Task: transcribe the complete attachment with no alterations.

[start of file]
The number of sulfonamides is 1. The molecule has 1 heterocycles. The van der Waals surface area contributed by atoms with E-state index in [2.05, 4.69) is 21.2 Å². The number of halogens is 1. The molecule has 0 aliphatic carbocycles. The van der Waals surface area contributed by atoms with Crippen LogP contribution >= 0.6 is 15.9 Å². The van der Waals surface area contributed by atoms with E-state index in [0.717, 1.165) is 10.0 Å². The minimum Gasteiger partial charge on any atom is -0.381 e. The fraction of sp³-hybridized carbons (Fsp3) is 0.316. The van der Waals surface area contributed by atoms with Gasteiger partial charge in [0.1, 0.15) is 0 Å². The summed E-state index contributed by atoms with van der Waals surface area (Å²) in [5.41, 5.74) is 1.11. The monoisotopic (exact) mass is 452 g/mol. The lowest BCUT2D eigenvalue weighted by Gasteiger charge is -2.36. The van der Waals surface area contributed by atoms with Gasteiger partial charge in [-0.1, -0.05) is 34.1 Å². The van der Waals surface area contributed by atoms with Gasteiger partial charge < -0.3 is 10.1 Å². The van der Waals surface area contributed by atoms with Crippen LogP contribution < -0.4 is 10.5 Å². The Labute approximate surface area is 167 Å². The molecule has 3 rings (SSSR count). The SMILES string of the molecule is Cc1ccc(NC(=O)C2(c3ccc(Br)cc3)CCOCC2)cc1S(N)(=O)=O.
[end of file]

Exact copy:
The number of sulfonamides is 1. The molecule has 1 heterocycles. The van der Waals surface area contributed by atoms with E-state index in [2.05, 4.69) is 21.2 Å². The number of halogens is 1. The molecule has 0 aliphatic carbocycles. The van der Waals surface area contributed by atoms with Crippen LogP contribution >= 0.6 is 15.9 Å². The van der Waals surface area contributed by atoms with E-state index in [0.717, 1.165) is 10.0 Å². The minimum Gasteiger partial charge on any atom is -0.381 e. The fraction of sp³-hybridized carbons (Fsp3) is 0.316. The van der Waals surface area contributed by atoms with Gasteiger partial charge in [0.1, 0.15) is 0 Å². The summed E-state index contributed by atoms with van der Waals surface area (Å²) in [5.41, 5.74) is 1.11. The monoisotopic (exact) mass is 452 g/mol. The lowest BCUT2D eigenvalue weighted by Gasteiger charge is -2.36. The van der Waals surface area contributed by atoms with Gasteiger partial charge in [-0.1, -0.05) is 34.1 Å². The van der Waals surface area contributed by atoms with Gasteiger partial charge < -0.3 is 10.1 Å². The van der Waals surface area contributed by atoms with Crippen LogP contribution < -0.4 is 10.5 Å². The Labute approximate surface area is 167 Å². The molecule has 3 rings (SSSR count). The SMILES string of the molecule is Cc1ccc(NC(=O)C2(c3ccc(Br)cc3)CCOCC2)cc1S(N)(=O)=O.